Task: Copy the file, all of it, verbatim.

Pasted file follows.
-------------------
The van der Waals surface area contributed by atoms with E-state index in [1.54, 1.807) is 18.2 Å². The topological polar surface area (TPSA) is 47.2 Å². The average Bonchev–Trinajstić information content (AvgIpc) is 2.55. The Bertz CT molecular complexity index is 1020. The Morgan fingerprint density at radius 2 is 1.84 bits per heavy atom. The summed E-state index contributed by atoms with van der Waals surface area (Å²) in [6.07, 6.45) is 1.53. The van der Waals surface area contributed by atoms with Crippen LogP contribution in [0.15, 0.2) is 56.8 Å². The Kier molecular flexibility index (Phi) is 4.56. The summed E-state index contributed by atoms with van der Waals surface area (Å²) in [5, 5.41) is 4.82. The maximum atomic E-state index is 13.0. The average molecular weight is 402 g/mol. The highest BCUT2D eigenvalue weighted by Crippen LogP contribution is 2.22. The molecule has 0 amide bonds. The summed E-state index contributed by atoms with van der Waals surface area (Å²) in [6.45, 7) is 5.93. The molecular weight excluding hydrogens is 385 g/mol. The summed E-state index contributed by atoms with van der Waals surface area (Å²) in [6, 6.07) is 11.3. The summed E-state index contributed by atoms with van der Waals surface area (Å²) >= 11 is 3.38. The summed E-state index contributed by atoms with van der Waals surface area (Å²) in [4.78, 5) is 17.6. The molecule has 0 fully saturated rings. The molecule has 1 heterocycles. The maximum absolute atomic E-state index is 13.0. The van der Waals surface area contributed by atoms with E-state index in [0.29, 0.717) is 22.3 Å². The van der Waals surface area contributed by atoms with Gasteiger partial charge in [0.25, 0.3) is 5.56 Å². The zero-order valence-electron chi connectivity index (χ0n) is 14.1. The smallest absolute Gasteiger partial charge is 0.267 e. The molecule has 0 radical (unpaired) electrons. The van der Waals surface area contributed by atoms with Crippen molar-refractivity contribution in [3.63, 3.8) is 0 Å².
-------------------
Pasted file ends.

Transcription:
The van der Waals surface area contributed by atoms with E-state index in [1.54, 1.807) is 18.2 Å². The topological polar surface area (TPSA) is 47.2 Å². The average Bonchev–Trinajstić information content (AvgIpc) is 2.55. The Bertz CT molecular complexity index is 1020. The Morgan fingerprint density at radius 2 is 1.84 bits per heavy atom. The summed E-state index contributed by atoms with van der Waals surface area (Å²) in [6.07, 6.45) is 1.53. The van der Waals surface area contributed by atoms with Crippen LogP contribution in [0.15, 0.2) is 56.8 Å². The Kier molecular flexibility index (Phi) is 4.56. The summed E-state index contributed by atoms with van der Waals surface area (Å²) in [5, 5.41) is 4.82. The maximum atomic E-state index is 13.0. The average molecular weight is 402 g/mol. The highest BCUT2D eigenvalue weighted by Crippen LogP contribution is 2.22. The molecule has 0 amide bonds. The summed E-state index contributed by atoms with van der Waals surface area (Å²) in [6.45, 7) is 5.93. The molecular weight excluding hydrogens is 385 g/mol. The summed E-state index contributed by atoms with van der Waals surface area (Å²) in [6, 6.07) is 11.3. The summed E-state index contributed by atoms with van der Waals surface area (Å²) >= 11 is 3.38. The summed E-state index contributed by atoms with van der Waals surface area (Å²) in [4.78, 5) is 17.6. The molecule has 0 fully saturated rings. The molecule has 1 heterocycles. The maximum absolute atomic E-state index is 13.0. The van der Waals surface area contributed by atoms with E-state index in [0.29, 0.717) is 22.3 Å². The van der Waals surface area contributed by atoms with Gasteiger partial charge in [0.25, 0.3) is 5.56 Å². The zero-order valence-electron chi connectivity index (χ0n) is 14.1. The smallest absolute Gasteiger partial charge is 0.267 e. The molecule has 0 radical (unpaired) electrons. The van der Waals surface area contributed by atoms with Crippen molar-refractivity contribution in [3.63, 3.8) is 0 Å².